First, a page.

Osteoporosis is a disease of the bone that leads to an increased risk of fracture. It is characterized by low bone mass and structural deterioration of the bone.
According to the National Osteoporosis Foundation, osteoporosis affects 10 million Americans and is responsible for 700,000 vertebral fractures each year. Multiple vertebral fractures can result in chronic pain and disability, loss of independence, stooped posture, and compression of the lungs and stomach. Nearly all vertebral fractures in otherwise healthy people are due to osteoporosis, and can occur from a minor impact, such as a bump or a fall, in those who suffer from this bone-weakening disease. People who have a spinal fracture often don't realize that they may have osteoporosis, because the disease is symptom-free until a fracture occurs.
Factors that increase the likelihood of developing osteoporosis include:
- Being female
- Being thin or having a small frame
- Advanced age
- A family history of osteoporosis
- Being past menopause
- Abnormal absence of menstrual periods
- Anorexia or bulimia
- A diet low in calcium
- Long-term use of medications such as corticosteroids or anticonvulsants
- Lack of exercise
- Excessive use of alcohol
Vertebroplasty is an outpatient procedure using X-ray imaging. You will be conscious, but sedated and feel no pain. The interventional radiologist will insert a needle through a nick in the skin in your back, directing it under fluoroscopy (continuous, moving X-ray imaging) into the fractured vertebra. The physician then injects the medical-grade bone cement into the vertebra. Vertebroplasty takes one to two hours to perform, depending on how many bones are treated. The cement hardens within 15 minutes and stabilizes your fracture, like an internal cast.
The History of Vertebroplasty
Vertebroplasty was first performed in France in 1984 to treat compression fractures caused by bone cancer or bone metastasis, and later to treat compression fractures caused by osteoporosis. Percutaneous vertebroplasty was introduced in the United States in 1994 and has become widely available since 1997 as a treatment for pain associated with compression fractures due to osteoporosis. The procedure has been shown to provide continued pain relief for osteoporotic compression fractures.
A 1998 study by Dr. Deramond and colleagues reported on 80 patients with rapid and complete pain relief in more than 90 percent of osteoporotic cases. The follow-up in this patient population ranged from one month to 10 years with care for treating osteoporotic compression fractures as more patients and physicians become aware of the new advances in interventional radiology.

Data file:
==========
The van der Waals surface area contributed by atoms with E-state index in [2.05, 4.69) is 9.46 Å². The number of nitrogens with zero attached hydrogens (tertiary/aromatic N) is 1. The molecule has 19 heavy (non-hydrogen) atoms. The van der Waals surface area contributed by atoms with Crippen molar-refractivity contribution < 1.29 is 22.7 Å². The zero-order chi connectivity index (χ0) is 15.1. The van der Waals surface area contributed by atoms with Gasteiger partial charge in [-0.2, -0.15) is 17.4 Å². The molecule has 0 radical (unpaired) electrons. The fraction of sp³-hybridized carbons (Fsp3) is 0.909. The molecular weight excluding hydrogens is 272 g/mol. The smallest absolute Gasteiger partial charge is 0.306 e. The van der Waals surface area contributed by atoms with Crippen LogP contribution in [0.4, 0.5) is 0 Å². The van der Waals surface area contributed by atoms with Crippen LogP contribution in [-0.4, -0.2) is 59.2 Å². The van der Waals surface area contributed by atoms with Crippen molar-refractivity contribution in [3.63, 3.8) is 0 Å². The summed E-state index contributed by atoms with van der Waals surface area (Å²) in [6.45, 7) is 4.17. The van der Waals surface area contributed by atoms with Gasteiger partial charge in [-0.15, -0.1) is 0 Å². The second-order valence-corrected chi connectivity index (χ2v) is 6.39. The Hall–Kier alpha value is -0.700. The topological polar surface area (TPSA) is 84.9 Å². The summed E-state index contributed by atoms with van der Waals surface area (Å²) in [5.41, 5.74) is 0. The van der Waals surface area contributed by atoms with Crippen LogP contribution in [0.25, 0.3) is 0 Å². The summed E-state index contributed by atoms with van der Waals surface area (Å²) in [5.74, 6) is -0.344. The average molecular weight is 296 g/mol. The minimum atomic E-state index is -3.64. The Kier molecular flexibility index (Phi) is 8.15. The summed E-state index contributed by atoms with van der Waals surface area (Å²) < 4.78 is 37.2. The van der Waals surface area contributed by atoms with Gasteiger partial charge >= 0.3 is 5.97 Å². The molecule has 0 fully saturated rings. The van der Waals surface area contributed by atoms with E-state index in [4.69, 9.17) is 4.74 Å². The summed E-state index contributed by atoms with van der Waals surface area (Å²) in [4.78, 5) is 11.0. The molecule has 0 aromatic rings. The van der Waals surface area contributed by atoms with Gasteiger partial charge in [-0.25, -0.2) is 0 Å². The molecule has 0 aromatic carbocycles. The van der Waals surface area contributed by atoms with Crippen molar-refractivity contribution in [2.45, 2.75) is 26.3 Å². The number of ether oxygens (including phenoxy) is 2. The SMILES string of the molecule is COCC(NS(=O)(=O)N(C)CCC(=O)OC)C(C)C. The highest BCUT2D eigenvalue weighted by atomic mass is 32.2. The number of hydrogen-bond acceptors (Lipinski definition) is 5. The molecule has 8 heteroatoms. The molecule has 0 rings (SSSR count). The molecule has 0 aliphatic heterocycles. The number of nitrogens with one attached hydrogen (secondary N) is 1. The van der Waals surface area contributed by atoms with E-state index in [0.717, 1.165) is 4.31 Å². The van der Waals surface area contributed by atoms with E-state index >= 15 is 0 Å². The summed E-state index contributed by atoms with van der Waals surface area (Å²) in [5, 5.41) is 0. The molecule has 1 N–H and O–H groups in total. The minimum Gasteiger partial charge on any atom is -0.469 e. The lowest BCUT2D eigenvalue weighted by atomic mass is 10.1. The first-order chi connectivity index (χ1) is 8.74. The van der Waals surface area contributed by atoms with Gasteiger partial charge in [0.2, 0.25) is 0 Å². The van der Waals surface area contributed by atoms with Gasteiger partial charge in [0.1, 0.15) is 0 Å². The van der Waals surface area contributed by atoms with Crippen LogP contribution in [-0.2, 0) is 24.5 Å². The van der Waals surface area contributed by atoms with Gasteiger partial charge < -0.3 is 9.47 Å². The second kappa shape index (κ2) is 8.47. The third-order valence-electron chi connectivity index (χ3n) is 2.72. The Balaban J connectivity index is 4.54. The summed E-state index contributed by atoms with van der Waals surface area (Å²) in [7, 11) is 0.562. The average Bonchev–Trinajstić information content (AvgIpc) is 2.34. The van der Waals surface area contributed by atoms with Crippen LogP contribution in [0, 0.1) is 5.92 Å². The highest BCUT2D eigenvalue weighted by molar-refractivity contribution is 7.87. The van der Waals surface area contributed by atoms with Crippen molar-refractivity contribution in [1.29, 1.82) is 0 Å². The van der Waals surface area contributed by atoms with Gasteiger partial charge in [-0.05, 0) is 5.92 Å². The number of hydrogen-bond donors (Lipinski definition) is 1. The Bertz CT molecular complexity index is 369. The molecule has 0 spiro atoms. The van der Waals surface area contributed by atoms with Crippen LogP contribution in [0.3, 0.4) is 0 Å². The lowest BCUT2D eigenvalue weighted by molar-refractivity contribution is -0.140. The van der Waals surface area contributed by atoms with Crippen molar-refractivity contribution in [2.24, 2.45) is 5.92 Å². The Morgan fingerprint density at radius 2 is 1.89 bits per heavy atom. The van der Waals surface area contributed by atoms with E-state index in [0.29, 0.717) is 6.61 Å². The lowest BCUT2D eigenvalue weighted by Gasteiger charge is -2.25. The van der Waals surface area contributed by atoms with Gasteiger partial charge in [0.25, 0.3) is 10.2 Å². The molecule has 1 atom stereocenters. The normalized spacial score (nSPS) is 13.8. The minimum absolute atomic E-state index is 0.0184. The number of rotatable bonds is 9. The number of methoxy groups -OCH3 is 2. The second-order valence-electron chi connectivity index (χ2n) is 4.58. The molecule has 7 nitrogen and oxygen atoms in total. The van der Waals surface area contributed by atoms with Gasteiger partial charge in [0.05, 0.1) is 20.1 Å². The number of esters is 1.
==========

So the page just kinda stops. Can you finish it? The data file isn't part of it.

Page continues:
Some patients experience immediate pain relief after vertebroplasty. Most report that their pain is gone or significantly better within 48 hours. You should expect to resume your normal daily activities immediately.
If you have failed all other standard pain treatments and are still in severe pain, you can obtain a second opinion. Our doctors will be able to determine if you are a candidate for vertebroplasty.Back To Top
Additional Treatment Options
Epidural Steroid Injections
An epidural steroid injection (ESI), more generally referred to as a nerve block, is a common type of spinal injection. An ESI is an injection of a long lasting steroid combined with a local anesthetic into the epidural space. The medication travels up and down the epidural space to coat the spinal nerves and the facet joints near the area of the injection.
Epidural steroid injections are for temporary relief of pain; they are not a cure. Pain relief often lasts from a couple of weeks to months, although these injections are not always effective. There are rare but serious risks involved.
A facet injection is an injection of steroid medication into a facet joint (spinal joint) to reduce pain caused by inflammation of the facet joint. An injection may also be made around the small nerves that connect with the facet joint to help determine if the joint is the source of pain. In many cases, damaged facet joints are not the cause of back pain.
Facet injections may be used to treat moderate to severe spinal osteoarthritis (degenerative arthritis). (Epidural Steroid Injections are also used for spinal osteoarthritis.) Facet injections are usually limited to three per year as too many injections may cause more degeneration of the joint cartilage or side effects of corticosteroids.Back To Top